Manual measurements as the gold standard were performed on T1-weighted images from five healthy controls (Group 1) and two patients with AD (Group 2) using ANALYZE AVW 8.1 software (Biomedical Imaging Resource, Mayo Clinic, Rochester, MN, USA). All delineations were performed by a single observer (SK) and reviewed by a second observer (AH). The recorded time taken to estimate the ICV was approximately 30 min/scan, but no time limit was imposed. Volumetric analysis was performed based on the manual estimation method described in (Chey et al., 2006; Eritaia et al., 2000). The measurements in Group 1 were performed twice at an interval of one month to assess the intra-rater reliability. Details of the measurement of the ICV are illustrated in Fig. 2. In brief, the original slices were reformatted into the sagittal plane. Realigning the original slices to correct for head tilt was not necessary due to the large size of the intracranial cavity (Eritaia et al., 2000). The brightness of the image was increased to improve the visual clarity of the boundary of the dura mater (Chey et al., 2006). In each case, starting from the left-hand side of the head, the slice in which the brain initially appeared was selected as the starting slice and then every tenth slice was included, based on the sampling and accuracy results of Eritaia et al. (2000). The ICV was then estimated for each volume by adding the traced volumes from the segmented slices and multiplying by 10 to obtain the ICV.
An estimation of the intracranial portion of an image can be obtained as the sum of three tissue compartments which are provided by SPM5 (Sanfilipo et al., 2004; Valenzuela et al., 2008). A hard cut-off was used in order to exclude any voxel whose probability of belonging to any of the three classes was less than an iteratively determined threshold. In order to calculate the ICV with the SPM-tissue class method, the number of surviving voxels was obtained and multiplied by the volume of a single voxel.
This procedure was applied with two different settings in SPM5: (1) using SPM5 with the default parameters (SPMA), (2) using four Gaussians for CSF classification (SPMB). The rationale for the parameter change in SPMB was the expectation that CSF intensity in 3T images would be better modeled than with the default setting of two Gaussians4.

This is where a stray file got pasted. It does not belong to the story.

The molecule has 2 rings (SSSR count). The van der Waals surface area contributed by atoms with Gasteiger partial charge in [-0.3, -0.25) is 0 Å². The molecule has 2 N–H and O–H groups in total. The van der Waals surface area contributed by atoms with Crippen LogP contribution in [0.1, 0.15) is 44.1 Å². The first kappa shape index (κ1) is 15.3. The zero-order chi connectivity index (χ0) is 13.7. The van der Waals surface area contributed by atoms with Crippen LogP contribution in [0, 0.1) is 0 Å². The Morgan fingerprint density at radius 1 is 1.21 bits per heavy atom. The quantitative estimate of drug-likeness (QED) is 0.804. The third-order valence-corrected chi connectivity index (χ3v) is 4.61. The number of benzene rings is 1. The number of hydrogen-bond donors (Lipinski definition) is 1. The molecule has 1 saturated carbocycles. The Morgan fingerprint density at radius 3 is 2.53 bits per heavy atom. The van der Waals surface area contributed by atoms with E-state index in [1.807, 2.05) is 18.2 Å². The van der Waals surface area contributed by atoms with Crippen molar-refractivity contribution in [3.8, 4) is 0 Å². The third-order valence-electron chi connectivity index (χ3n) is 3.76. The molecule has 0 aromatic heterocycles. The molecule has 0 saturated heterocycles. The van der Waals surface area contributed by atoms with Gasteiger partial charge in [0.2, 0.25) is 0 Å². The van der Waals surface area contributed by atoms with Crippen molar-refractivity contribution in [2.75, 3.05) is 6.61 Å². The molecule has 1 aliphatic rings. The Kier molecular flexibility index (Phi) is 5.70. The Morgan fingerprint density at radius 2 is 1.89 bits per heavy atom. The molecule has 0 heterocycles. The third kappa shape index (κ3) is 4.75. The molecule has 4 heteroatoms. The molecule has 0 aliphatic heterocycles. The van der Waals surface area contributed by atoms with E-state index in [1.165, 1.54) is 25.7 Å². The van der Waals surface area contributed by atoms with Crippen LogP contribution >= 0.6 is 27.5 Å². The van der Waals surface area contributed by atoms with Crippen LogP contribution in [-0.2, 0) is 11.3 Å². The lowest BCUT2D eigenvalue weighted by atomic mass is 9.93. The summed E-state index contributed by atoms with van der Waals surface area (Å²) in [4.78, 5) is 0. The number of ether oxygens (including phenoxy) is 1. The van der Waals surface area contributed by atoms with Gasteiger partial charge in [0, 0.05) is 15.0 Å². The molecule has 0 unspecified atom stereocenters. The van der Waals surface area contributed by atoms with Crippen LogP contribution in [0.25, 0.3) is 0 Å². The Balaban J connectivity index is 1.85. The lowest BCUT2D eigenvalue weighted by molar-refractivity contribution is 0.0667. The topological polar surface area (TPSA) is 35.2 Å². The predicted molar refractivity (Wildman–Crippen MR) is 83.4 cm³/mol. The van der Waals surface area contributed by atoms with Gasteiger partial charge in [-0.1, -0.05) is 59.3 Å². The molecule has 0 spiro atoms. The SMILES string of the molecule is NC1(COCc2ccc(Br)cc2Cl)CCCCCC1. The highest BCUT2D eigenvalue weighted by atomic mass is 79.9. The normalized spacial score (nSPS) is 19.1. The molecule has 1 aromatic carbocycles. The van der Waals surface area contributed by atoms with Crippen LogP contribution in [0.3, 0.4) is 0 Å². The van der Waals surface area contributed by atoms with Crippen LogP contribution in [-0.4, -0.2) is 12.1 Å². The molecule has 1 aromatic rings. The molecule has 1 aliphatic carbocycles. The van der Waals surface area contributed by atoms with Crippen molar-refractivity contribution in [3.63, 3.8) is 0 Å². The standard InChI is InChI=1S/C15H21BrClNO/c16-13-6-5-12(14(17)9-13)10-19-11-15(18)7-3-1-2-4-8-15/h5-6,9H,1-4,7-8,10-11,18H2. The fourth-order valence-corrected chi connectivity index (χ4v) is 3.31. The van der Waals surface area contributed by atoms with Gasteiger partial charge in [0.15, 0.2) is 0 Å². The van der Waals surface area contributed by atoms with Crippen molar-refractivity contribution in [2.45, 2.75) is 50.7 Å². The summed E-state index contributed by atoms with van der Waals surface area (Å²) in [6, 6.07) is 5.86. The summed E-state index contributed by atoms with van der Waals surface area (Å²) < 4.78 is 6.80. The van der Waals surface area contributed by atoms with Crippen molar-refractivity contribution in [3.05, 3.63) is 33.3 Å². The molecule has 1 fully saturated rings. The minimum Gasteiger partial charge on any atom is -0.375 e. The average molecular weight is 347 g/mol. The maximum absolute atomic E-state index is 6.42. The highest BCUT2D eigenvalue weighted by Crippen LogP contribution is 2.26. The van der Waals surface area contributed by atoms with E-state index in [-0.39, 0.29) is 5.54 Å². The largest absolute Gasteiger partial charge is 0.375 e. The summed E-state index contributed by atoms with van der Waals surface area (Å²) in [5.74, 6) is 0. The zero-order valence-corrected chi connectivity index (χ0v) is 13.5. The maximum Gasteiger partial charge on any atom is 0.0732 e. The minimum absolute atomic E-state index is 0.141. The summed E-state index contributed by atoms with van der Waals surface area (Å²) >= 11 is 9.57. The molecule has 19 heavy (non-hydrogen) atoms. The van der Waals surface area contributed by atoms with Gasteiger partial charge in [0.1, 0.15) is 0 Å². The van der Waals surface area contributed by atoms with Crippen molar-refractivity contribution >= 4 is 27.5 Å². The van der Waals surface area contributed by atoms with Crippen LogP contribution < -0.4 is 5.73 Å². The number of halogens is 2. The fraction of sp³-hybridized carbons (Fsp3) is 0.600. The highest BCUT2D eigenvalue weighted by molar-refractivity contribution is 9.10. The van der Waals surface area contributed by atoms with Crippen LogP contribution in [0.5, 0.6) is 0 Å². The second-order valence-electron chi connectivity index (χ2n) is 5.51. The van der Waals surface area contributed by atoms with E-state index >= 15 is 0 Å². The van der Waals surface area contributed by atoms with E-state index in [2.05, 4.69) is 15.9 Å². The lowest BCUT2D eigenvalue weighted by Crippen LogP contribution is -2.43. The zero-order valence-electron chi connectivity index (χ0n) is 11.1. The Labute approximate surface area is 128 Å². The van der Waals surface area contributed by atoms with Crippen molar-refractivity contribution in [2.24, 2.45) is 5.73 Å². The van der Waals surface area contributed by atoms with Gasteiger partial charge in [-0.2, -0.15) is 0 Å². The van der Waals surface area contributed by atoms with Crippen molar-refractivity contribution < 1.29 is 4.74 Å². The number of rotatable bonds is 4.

Previous studies suggested that SPM5 is more accurate if it does not attempt to estimate bias fields when nonuniformities are not present (Ashburner and Friston, 2005), therefore in all the experiments in the second step the bias correction was disabled by providing parameter settings that caused a negligible effect over the volume of interest: bias regularisation was set to 10 and bias FWHM was set to 150-mm cut-off (Acosta-Cabronero et al., 2008). Defining the threshold value is an important issue. It should (1) produce a result as close as possible to manual measurement and (2) be compatible and applicable for both scanners with different field of strength. Experiments in this study showed that a suitable threshold value for both scanners using FAST and SPM in the bias correction step and SPMA and SPMB in the ICV measurement step was 90%. In the case of N3 for bias correction we used a threshold value of 50%.
We also performed BET (FMRIB library,5 Oxford, UK) on images of all subjects. In brief, this method uses a surface model approach that starts by finding the centre of gravity and tessellates the brain surface using connected triangles (Clark et al., 2006). When applying BET to the raw images, our results were unsatisfactory due to inclusion of peri-orbital fat, eyes and other non-brain structures in some cases. While other authors have corrected such errors manually (Battaglini et al., 2008), we avoided user intervention by applying standard-space masking (standard_space_roi in FSL 4.1), which removed eye and neck tissue. We then applied BET to the masked image, setting the intensity threshold (‘-f’ parameter) to 0.2 and the vertical gradient of the intensity threshold (‘-g’ parameter) to 0 (flat gradient). These settings were determined by “hand-tuning” using a subset of subjects, then applied to all subjects and the results visually checked.
All subjects' scans were segmented by tissue class with SPM5 (Ashburner and Friston, 2005). The RBM method used the sum of the three prior tissue probability maps without any thresholding to estimate the ICV probabilistic mask in standard space. In SPM5, the probability maps are estimated using a modified version of the ICBM Tissue Probability Maps6. The tissue probability maps are originally derived from 452 T1-weighted scans, which were aligned with an atlas space, corrected for scan inhomogeneities, and classified into GM, WM and CSF. These data were then affine registered to the MNI space and downsampled to 2 mm resolution.